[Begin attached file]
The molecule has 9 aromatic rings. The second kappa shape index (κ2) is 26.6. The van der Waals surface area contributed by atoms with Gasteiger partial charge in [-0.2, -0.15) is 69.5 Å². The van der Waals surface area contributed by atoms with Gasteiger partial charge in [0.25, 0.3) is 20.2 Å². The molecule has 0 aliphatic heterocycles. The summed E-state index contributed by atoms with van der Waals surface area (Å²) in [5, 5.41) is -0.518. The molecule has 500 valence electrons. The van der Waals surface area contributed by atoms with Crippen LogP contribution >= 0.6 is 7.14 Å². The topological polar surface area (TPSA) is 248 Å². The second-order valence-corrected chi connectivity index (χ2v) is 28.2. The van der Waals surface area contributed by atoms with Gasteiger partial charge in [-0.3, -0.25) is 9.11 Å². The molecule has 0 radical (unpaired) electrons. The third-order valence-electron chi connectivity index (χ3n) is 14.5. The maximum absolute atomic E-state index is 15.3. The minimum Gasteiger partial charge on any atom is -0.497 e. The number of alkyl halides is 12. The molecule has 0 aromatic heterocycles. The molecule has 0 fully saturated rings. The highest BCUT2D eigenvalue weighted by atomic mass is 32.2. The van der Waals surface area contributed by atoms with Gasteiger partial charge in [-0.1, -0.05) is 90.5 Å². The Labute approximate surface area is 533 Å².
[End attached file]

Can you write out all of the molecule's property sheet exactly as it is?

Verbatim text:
The molecule has 9 aromatic rings. The second kappa shape index (κ2) is 26.6. The van der Waals surface area contributed by atoms with Gasteiger partial charge in [-0.2, -0.15) is 69.5 Å². The van der Waals surface area contributed by atoms with Gasteiger partial charge in [0.25, 0.3) is 20.2 Å². The molecule has 0 aliphatic heterocycles. The summed E-state index contributed by atoms with van der Waals surface area (Å²) in [5, 5.41) is -0.518. The molecule has 500 valence electrons. The van der Waals surface area contributed by atoms with Crippen LogP contribution >= 0.6 is 7.14 Å². The topological polar surface area (TPSA) is 248 Å². The second-order valence-corrected chi connectivity index (χ2v) is 28.2. The van der Waals surface area contributed by atoms with Gasteiger partial charge in [-0.3, -0.25) is 9.11 Å². The molecule has 0 radical (unpaired) electrons. The third-order valence-electron chi connectivity index (χ3n) is 14.5. The maximum absolute atomic E-state index is 15.3. The minimum Gasteiger partial charge on any atom is -0.497 e. The number of alkyl halides is 12. The molecule has 0 aromatic heterocycles. The molecule has 0 fully saturated rings. The highest BCUT2D eigenvalue weighted by atomic mass is 32.2. The van der Waals surface area contributed by atoms with Gasteiger partial charge in [-0.1, -0.05) is 90.5 Å². The Labute approximate surface area is 533 Å².